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  Publicity Stills of "Mistress of Spices"
Courtesy of GV

Genre: Romance/Drama
Director: Paul Mayeda Berges
Starring: Aishwarya Rai, Dylan McDermott, Ayesha Dharker
RunTime: 1 hr 36 mins
Released By: GV
Rating: PG

Opening Day: 6 July 2006

Synopsis :

Tilo is an outsider from India who has to come to terms with her new country, America. She runs a spice store in San Francisco and has a magical gift of seeing into her customers' lives and desires. She gives them different spices to help them get what they want. In order for the magic to work, Tilo must obey the rules set out for a mistress - never leave the store, never touch another human, and love only the spices.

Movie Review:

The folks responsible for feel-good flicks such as Bend it Like Beckham and Bride and Prejudice are now back again with their print to screen adaptation of Chitra Banerjee Divakaruni’s Mistress of Spices.

For their previous movies, husband and wife team Gurinder Chadha and Paul Mayeda Berges both wrote the screenplays, with wife Gurinder Chadha also taking the reins of director. This time though, it is Berges who steps up to make his directorial debut.

This is a story very much one that is along the lines of Chocolat, only without as much as depth, charm and mystical qualities that made Chocolat such a wonderful film. As a member of an ancient Indian cult that worships spices of all sorts, Tilo (starring the beautiful Aishwarya Rai) who also has a natural gift to see in the near future, combines both her gift and the power of spices to help others. She sets up a spice shop in Oakland, San Francisco to do this, by selling or giving specific spices to heal all sorts of emotional and physical pains of the various customers that come into her shop.

Using the magic of spices has its rules however. As a mistress of spices, she has to abide by three cardinal rules. One, she cannot touch another person’s skin. Two, she cannot leave the shop and lastly, she cannot love any other but the spices. If she were to break any of the rules, the spices would punish her and basically make her life a living hell.

The movie has various subplots through the lives of her customers, but the main story line would be that of her relationship with a man named Doug (played by a scruffy looking Dylan McDermott). Their attraction for each other tempts Tilo to bend the rules and use the spices to her own advantage. As her love for Doug deepens, she begins to question her own devotion to the spices, which in turn threatens her ability to control and use the spices. In the end, she is forced to make a choice between the man she loves, and the spices she has worshipped for the most of her life.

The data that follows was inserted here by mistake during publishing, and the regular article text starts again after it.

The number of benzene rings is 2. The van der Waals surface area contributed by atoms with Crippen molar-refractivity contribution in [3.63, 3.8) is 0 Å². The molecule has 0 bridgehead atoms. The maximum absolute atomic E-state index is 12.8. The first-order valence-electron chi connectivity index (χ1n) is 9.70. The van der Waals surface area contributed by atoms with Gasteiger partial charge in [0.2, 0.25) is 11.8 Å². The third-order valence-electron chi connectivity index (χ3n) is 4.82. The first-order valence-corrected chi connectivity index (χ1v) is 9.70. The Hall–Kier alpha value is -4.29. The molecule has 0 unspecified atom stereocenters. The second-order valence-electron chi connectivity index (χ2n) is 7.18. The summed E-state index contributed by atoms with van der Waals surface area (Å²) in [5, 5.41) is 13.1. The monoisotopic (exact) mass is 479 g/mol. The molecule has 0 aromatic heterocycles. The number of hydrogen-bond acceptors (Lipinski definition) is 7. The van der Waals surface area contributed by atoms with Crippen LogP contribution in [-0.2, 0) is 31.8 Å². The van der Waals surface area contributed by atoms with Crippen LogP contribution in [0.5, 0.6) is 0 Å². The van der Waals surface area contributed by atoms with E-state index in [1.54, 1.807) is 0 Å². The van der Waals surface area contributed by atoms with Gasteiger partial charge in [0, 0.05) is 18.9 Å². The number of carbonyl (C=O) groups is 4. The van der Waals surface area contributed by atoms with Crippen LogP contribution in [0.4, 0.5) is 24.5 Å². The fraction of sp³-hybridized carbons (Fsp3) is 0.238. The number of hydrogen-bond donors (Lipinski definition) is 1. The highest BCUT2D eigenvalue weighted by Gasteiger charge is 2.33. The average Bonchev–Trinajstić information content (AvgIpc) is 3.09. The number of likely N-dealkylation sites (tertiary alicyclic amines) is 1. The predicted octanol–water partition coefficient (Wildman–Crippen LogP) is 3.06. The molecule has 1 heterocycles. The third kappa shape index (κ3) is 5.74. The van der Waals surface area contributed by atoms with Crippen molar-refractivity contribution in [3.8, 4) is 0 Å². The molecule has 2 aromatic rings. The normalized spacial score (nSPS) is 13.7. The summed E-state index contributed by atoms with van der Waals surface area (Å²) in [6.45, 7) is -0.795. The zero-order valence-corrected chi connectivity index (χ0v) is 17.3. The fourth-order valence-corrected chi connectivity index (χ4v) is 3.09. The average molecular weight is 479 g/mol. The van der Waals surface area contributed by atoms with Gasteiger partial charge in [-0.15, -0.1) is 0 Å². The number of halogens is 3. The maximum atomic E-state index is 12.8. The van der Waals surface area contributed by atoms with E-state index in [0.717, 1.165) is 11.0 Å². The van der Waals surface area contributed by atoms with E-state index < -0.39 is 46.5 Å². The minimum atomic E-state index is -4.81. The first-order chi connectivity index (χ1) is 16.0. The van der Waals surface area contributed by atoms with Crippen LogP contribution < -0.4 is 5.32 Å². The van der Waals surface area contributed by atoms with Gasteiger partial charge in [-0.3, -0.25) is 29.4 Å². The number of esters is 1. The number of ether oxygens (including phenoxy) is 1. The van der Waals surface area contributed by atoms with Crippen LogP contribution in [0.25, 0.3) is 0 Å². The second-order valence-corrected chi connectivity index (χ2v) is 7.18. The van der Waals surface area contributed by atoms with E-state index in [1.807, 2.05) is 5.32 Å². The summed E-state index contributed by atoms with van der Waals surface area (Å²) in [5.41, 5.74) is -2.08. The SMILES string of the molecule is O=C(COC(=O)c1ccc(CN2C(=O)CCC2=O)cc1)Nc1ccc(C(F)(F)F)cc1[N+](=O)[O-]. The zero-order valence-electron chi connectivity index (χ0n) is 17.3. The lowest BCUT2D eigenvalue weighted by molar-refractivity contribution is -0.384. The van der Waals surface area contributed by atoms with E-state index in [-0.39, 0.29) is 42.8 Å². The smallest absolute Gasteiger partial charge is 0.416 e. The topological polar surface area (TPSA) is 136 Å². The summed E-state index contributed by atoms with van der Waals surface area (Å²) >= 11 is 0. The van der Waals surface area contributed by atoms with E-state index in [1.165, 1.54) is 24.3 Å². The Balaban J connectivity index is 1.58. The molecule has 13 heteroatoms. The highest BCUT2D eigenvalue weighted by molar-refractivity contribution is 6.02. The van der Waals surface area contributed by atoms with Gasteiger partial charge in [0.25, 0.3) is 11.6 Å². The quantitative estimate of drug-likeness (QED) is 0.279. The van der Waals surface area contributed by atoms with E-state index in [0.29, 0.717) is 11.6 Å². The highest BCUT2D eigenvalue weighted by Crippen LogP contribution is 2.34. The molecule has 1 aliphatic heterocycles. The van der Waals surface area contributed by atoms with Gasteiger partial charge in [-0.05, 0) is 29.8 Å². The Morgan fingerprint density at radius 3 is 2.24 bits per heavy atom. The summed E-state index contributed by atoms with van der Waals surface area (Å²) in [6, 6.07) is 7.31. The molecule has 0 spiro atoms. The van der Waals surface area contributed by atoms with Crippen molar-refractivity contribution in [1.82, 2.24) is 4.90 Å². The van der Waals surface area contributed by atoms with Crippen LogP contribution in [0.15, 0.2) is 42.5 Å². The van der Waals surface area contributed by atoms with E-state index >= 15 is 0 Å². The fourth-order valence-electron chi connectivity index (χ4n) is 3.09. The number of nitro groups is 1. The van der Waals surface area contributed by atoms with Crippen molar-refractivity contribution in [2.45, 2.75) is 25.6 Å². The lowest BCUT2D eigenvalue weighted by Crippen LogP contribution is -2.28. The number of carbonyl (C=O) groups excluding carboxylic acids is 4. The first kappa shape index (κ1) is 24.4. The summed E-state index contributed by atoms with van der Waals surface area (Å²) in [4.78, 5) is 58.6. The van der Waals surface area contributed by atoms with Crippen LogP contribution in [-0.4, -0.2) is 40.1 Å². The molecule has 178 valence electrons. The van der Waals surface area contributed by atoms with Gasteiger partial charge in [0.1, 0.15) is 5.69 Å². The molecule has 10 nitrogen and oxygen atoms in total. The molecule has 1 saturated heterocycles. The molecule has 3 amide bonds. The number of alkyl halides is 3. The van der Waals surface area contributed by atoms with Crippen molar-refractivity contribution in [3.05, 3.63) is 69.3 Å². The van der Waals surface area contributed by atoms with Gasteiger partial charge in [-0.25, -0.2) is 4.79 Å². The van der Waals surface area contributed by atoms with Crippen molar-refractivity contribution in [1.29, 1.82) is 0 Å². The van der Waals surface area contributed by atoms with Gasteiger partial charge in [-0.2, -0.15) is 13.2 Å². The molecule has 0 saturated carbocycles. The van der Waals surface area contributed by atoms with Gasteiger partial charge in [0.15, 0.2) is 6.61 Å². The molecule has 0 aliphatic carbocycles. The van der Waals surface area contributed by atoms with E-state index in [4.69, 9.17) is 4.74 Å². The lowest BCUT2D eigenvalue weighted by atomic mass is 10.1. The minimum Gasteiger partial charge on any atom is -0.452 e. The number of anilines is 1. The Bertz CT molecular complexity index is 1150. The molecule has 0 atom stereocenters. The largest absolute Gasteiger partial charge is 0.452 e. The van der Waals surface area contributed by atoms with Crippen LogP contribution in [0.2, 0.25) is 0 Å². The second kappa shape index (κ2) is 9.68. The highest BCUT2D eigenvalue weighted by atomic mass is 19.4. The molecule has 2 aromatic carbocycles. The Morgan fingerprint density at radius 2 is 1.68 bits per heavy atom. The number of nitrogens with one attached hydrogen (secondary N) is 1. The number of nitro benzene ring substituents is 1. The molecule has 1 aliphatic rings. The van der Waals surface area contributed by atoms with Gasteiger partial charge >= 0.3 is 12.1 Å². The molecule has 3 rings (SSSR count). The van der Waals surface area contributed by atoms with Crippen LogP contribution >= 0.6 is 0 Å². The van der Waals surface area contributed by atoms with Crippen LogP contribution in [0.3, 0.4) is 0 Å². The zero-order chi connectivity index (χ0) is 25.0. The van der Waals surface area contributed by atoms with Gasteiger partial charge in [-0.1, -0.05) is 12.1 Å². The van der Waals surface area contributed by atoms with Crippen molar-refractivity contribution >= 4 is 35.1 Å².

This makes for a nice fluffy film, other than the fact that it is a little bit slow in certain parts, making those scenes seem melodramatic and cliché. The voice-over throughout the movie by Aishwarya Rai can get a bit irritating and unnecessary at times as she tells us her next choice of action in a scene. On the bright side though, thankfully, she has a nice soothing voice, and her acting is not bad as well. Dylan McDermott gives a fairly good performance here, and in many of their scenes, even manages to steal the lime light from her.

You can expect the usual east meets west issues here, ala Bend It Like Beckham, though the film would have probably worked better if less time were spent on the stories of her customers, and more on the character developments of her and Doug. The customers can be a bit of an interruption, and it leads the point away from the main story.

Also, certain scenes seem to provide you with unintentionally funny moments when it is trying to be serious, romantic or symbolic. Unlike Chocolat, this movie fails to convince you on the magical atmosphere of her shop and spices, and somehow, you’re just not quite convinced that spices can be used for such purposes.

Overall, this movie is nowhere near the standards of Chocolat in terms of cinematography and storyline, but it is enjoyable enough if you go in on this without too many expectations, and if you want to amuse yourself on the usefulness of what to do with your kitchen spices.

This movie isn’t as spicy as it’s made out to be. Watch it only if you like simplistic romantic flicks, eye candy and information on how to use spices to enhance your own life.

Movie Rating:

Review by Jolene Tan


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